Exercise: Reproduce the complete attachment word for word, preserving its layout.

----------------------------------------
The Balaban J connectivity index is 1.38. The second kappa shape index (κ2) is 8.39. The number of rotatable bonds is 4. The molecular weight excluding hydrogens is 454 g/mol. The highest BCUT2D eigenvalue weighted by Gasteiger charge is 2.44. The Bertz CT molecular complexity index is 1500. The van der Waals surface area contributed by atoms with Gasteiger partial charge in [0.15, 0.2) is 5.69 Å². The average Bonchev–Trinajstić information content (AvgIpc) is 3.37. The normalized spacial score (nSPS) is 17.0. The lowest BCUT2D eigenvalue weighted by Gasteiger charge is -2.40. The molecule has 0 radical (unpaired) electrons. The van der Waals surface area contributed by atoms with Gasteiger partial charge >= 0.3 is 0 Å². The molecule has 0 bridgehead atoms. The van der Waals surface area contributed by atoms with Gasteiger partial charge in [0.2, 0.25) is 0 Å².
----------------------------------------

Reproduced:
The Balaban J connectivity index is 1.38. The second kappa shape index (κ2) is 8.39. The number of rotatable bonds is 4. The molecular weight excluding hydrogens is 454 g/mol. The highest BCUT2D eigenvalue weighted by Gasteiger charge is 2.44. The Bertz CT molecular complexity index is 1500. The van der Waals surface area contributed by atoms with Gasteiger partial charge in [0.15, 0.2) is 5.69 Å². The average Bonchev–Trinajstić information content (AvgIpc) is 3.37. The normalized spacial score (nSPS) is 17.0. The lowest BCUT2D eigenvalue weighted by Gasteiger charge is -2.40. The molecule has 0 radical (unpaired) electrons. The van der Waals surface area contributed by atoms with Gasteiger partial charge >= 0.3 is 0 Å². The molecule has 0 bridgehead atoms. The van der Waals surface area contributed by atoms with Gasteiger partial charge in [0.2, 0.25) is 0 Å².